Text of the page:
A Dual Wavelength Spectrophotometer for Use in Plastic Surgery

Comparison with a Hamamatsu NIRO-500 Instrument
  • J. A. Pickett
  • M. S. Thorniley
  • E. Balogun
  • D. P. Jones
Part of the Advances in Experimental Medicine and Biology book series (AEMB, volume 471)


The use of free flaps is well established in plastic and reconstructive surgery. However, some 10% of free flaps fail in the first 48 postoperative hours. Of these flaps 83% can be saved with immediate surgical intervention (Furnas and Rosen, 1991). A monitor of tissue viability is therefore required which should be continuous, easily interpreted and should reliably indicate changes in flap perfusion, particularly venous ischaemia which has been shown to be the most detrimental to rate of survival and area of survival of both skin and myocutaneous flaps (Thorniley et al., 1998). It should also, ideally, distinguish venous ischaemia from that caused by arterial or total occlusion. Recent studies have shown near infrared spectroscopy to satisfy many of these requirements as a monitor of flap perfusion (Irwin et al., 1995; Thorniley et al., 1998). However this technique, intended as it is for cerebral monitoring, is over-specified and more expensive than is necessary for our needs. The aim of this work is to compare our new device with NIRS using standard occlusion tests to establish whether this device can distinguish venous from total occlusions as effectively as a commercial NIRS device. Dual wavelength near-infrared instruments have been in use for some time in a variety of applications (Mancini et al., 1991; Chance et al, 1992; Chance, 1994). Our device differs in the use of an inexpensive, readily available dual light source from a pulse oximeter probe and signal processing by a “Lab View virtual instrument” residing on a laptop computer. The resulting instrument is small, easily portable and can use a miniature, sterilisable probe suitable for clinical use.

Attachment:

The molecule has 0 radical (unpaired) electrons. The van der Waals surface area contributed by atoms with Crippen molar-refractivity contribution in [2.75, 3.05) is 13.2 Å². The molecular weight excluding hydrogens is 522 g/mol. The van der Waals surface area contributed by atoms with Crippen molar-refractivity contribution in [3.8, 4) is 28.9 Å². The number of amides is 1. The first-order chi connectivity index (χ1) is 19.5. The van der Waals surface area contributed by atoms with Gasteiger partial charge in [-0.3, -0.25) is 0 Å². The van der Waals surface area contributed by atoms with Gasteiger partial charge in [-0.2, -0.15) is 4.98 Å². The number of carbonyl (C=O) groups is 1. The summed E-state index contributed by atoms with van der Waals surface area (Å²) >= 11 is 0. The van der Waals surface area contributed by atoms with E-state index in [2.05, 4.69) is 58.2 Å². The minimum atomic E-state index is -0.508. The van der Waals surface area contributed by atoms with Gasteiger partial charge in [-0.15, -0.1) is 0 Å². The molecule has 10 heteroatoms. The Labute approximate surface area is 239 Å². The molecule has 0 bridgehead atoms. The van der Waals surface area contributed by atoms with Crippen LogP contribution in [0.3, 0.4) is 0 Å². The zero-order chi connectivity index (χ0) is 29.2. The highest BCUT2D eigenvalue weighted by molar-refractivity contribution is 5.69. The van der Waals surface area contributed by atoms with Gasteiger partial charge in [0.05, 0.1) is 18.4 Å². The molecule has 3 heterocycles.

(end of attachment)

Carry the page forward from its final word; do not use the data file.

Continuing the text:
Free Flap Total Occlusion Radial Forearm Flap Royal London Hospital Pulse Oximeter Probe 
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Copyright information

© Springer Science+Business Media New York 1999

Authors and Affiliations

  • J. A. Pickett
    • 1
  • M. S. Thorniley
    • 2
  • E. Balogun
    • 3
  • D. P. Jones
    • 4
  1. 1.Clinical Physics GroupSt. Bartholomew’s and the Royal London Hospitals NHS TrustWhitechapel, LondonUK
  2. 2.Department of Instrumentation and Analytical ScienceUMISTManchesterUK
  3. 3.Department of Surgical Research Northwick Park Institute for Medical ResearchNorthwick Park HospitalHarrow, MiddlesexUK
  4. 4.Department of Medical Electronics and Physics St. Bartholomew’s & The Royal London Hospitals Medical SchoolQueen Mary & Westfield College Charterhouse SquareLondonUK

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